Niebla eburnea

©The World Botanical Associates Web Page
Prepared by Richard W. Spjut
April 2003, Oct. 2005, Sep 2012

Niebla and Vermilacinia (Ramalinaceae) from California and Baja California.  
Spjut, R.W., 1996. ISSN 0833-1475, 208 pp.  
Sida, Botanical Miscellany 14. Botanical Research Institute of Texas, Inc.


eburnea-10234.jpg (84957 bytes)

Bahía de San Quintín,
Spjut 10234, Mar 1988

eburnea-11386.jpg (79624 bytes)

San José Ranch between Punta Canoas and Punta Blanca,
Spjut & Marin 11386, Apr 1990

eburnea-13016.jpg (37787 bytes)

Puerto Catarina, Spjut
 & Marin 13016
, Apr 1994

eburnea-13034.jpg (157403 bytes)

Puerto Catarina, Spjut
& Marin 13034
, Apr 1994

eburnea-9047E.jpg (42727 bytes)

Cerro Solo, BCN, Spjut &
Marin 9047
, May 1985, isotype

eburnea-9888B.jpg (141080 bytes)

San Andrés Ranch,
~100 km N of Guerrero Negro, Spjut & Marin 9888B, May 1985

Pt Lobos St Park
Monterrey Co., CA
image, Chris Parrish 69357
no chemical data

Above Point Pedernales, CA
Bratt 5589

Pt Lobos St Park
Monterrey Co., CA
image, Chris Parrish 69359
no chemical data


     Niebla eburnea is a common lichen on rocks along the California coast from Mendocino Co. to San Diego Co., occurring also in the Channel Islands, and less frequently further south in Baja California to near Punta Santa Rosalillita.  The original (type) collection was from a rock outcrop within ocean mist near Cerro Solo along the Pacific Coast of Baja California between San Vicente and Colonet.  It was part of sample submitted for anti-HIV screening that was collected on the vertical face of a rock in association with other fog lichens, N. josecuervoi, Vermilacinia laevigata, V. ceruchoides, and V. procera.  Duplicates were later provided to the Lichen Exchange at ASU, in addition to distribution of types by the Smithsonian Institution (to BCMEX, LA). 

     Niebla eburnea is identified by the ± creamy (ivory)-glazed cortex (skin-like or like frosting on a pastry), by its branches half-twisted near apex and near base—in which the margins ± do not alternate (cross or unite) in between, by the terminal part of a main branch often digitately divided into finger-like or claw-like branchlets (fringing branchlets), and by the key lichen substance, divaricatic acid (with triterpenes and basal pigment skyrin).

     Niebla eburnea at the type location resembles N. cornea (sekikaic acid) at Morro Bay (type) in having mostly simple, apical dilated branches that are also uniformly blackened around base (from pigment skyrin).   The two species are best separated by chemistry, although N. cornea may be recognized by the small clusters of cupular apothecia, usually four in number near branch apex, in contrast to solitary, lenticular apothecia in N. eburnea, or more numerous apothecia on nodular branchlets along lower branch margins, or apothecia sometimes terminally aggregate.  It is interesting to note that Vermilacinia laevigata, which can be easily confused with these species, also occurs with both species further north along the Pacific Coast to Marin Co., California. Vermilacinia laevigata is easily distinguished by its lichen substances (zeorin, [-]-16 α-hydroxykaurane), and by the absence of chondroid strands in the medulla.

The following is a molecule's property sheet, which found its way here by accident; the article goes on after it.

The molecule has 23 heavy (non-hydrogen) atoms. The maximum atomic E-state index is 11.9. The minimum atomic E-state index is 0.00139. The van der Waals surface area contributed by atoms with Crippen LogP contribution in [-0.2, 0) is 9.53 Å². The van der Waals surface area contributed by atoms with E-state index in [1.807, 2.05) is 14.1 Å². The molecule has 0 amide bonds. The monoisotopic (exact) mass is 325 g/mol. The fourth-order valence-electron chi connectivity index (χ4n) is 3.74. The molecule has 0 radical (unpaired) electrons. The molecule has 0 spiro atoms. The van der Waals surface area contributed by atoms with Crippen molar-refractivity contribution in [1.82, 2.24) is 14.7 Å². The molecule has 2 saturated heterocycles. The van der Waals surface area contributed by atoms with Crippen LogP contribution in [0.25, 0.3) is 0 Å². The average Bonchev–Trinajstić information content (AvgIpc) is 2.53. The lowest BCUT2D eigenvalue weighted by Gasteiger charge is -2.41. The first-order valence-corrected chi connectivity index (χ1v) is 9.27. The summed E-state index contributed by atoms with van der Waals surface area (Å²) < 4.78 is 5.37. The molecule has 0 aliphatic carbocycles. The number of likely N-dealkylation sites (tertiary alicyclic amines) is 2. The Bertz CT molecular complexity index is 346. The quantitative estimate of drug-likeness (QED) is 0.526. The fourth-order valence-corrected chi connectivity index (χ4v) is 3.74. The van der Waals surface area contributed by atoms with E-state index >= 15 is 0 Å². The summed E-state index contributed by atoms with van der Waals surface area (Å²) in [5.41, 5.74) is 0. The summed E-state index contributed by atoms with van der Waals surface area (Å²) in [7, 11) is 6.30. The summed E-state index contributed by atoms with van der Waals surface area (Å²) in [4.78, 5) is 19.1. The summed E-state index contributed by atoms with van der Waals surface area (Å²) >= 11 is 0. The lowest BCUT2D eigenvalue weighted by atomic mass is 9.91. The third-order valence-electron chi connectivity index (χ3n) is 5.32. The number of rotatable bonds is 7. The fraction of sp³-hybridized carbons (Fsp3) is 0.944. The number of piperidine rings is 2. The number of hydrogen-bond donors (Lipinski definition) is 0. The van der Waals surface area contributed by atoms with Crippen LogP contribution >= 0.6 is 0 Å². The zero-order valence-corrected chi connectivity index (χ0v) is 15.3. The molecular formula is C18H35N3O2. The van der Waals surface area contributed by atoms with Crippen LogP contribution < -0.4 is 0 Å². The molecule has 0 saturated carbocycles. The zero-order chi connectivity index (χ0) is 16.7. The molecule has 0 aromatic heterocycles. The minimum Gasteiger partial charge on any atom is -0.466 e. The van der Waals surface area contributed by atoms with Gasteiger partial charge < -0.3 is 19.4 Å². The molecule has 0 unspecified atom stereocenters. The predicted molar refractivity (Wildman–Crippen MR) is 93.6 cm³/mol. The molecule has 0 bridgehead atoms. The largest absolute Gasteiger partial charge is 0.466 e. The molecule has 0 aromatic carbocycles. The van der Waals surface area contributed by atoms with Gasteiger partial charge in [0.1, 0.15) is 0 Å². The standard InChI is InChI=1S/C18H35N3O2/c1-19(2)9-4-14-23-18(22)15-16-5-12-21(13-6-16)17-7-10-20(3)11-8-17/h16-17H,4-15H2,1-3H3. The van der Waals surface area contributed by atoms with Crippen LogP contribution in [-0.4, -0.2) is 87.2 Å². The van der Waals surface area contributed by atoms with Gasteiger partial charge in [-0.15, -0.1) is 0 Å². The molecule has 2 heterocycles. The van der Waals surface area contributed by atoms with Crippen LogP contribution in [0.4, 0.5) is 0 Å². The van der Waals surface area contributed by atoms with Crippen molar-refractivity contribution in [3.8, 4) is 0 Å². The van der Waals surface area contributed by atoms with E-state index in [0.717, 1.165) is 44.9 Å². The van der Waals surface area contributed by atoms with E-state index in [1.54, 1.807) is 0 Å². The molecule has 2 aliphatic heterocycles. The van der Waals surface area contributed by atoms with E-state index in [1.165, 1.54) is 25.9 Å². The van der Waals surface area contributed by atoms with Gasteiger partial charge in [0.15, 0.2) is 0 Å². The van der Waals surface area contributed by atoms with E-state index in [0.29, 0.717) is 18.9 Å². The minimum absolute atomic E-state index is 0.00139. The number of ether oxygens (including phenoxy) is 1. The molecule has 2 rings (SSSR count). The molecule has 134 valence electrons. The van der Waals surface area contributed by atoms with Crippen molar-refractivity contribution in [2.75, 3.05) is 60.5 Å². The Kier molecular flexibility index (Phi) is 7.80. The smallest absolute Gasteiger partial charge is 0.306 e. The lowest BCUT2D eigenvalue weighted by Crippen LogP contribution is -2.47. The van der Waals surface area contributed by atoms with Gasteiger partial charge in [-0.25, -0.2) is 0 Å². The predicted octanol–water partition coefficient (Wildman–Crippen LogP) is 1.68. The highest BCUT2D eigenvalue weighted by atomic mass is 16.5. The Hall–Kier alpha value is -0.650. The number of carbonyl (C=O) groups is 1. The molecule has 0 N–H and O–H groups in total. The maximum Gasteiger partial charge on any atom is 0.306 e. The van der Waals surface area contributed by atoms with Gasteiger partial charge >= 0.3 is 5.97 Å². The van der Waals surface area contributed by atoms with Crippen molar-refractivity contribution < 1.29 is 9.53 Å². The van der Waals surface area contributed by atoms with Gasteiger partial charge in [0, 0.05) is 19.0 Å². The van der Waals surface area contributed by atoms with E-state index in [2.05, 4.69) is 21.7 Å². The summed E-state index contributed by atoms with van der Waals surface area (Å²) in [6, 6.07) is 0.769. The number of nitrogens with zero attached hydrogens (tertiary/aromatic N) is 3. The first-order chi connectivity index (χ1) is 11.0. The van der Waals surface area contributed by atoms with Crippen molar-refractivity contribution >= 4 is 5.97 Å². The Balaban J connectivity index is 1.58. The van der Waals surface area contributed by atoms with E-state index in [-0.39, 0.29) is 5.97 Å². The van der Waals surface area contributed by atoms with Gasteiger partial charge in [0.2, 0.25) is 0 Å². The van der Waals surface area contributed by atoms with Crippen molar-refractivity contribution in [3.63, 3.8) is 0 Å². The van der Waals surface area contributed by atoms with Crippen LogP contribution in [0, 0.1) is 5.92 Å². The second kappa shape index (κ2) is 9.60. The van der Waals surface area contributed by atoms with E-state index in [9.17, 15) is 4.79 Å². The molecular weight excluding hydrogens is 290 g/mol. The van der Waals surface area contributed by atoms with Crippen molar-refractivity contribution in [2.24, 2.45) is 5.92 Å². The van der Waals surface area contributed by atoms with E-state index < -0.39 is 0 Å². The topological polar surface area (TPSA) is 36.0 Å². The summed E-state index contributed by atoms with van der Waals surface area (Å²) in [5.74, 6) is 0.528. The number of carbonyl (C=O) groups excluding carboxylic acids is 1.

Occasionally N. eburnea is difficult to distinguish from N. homalea (divaricatic acid) and N. disrupta (sekikaic acid), which generally have narrower branches that twist 90° at frequent intervals between the base and apex, and which have a uniformly glossy cortex transversely cracked at various intervals.  Problem thalli have ±uniformly narrow branches with a transversely cracked cortex (e.g., Bratt 5591 from Point Pedernales, CA, photo 10.3, Spjut 1996; Curtis Björk photo from Jughandle State Preserve in Mendocino Co. 7-9-2011), but are referred to N. eburnea by the branches appearing thicker along margins and near apex, in contrast to ± thinner acute margins of N. homalea.  Other larger more openly branched thalli are recognized by the branch margins remaining in the same plane; i.e., by not twisting (e.g., Curtis Björk photo from Jughandle State Preserve, 7-9-2011).  Terminal branch segments of N. eburnea often appear lobulate; the lobules thicker much like soralia as seen in species of Parmotrema, or occasionally densely lined with immature apothecia (Chris Parrish, Pt Lobos St Park, Sea Lion Pt; 2011-5-19).

     Another related species, N. testudinaria, differs by the regular appearance of reticulate cortical ridges in which the branches appear more prismatic than sub-tubular; it occurs from California to Baja California Norte, especially in the Channel Islands, and is also on Isla Guadalupe and on Isla San Martín.  Their differences are summarized in the following table, the bold type indicating the diagnostic features.



N. homalea

N. eburnea

N. testudinaria





Branching general




Terminal bifurcate

Usually not evident.

Usually not evident.


Branch shape lengthwise




Branch shape cross-section



Elliptic, prismatic, or ±4-angled.

Branches twist

Frequent between base and apex.

Half twist near base and apex.

Frequent between base and apex.

Branch margin

Usually well-defined,  acute.

Rounded to acute, usually thickened, wrinkled in upper half of thallus.



Glassy, transversely cracked at various intervals.

Creamy frosting or like a glazed donut, irregularly transversely cracked or pleated.

Dull, transversely cracked and reticulate ribbed between margins.


Subterminal on short branch-like segments, often perpendicular to branch margin.

Usually subterminal, often in plane with the branch.

Usually absent, subterminal in type,  elevated from main branch by a short flattened lobe.

     Niebla eburnea includes variation that might be recognized as distinct varieties but here considered 'variants' as outlined below with reference to geographic locations from where specimens were collected.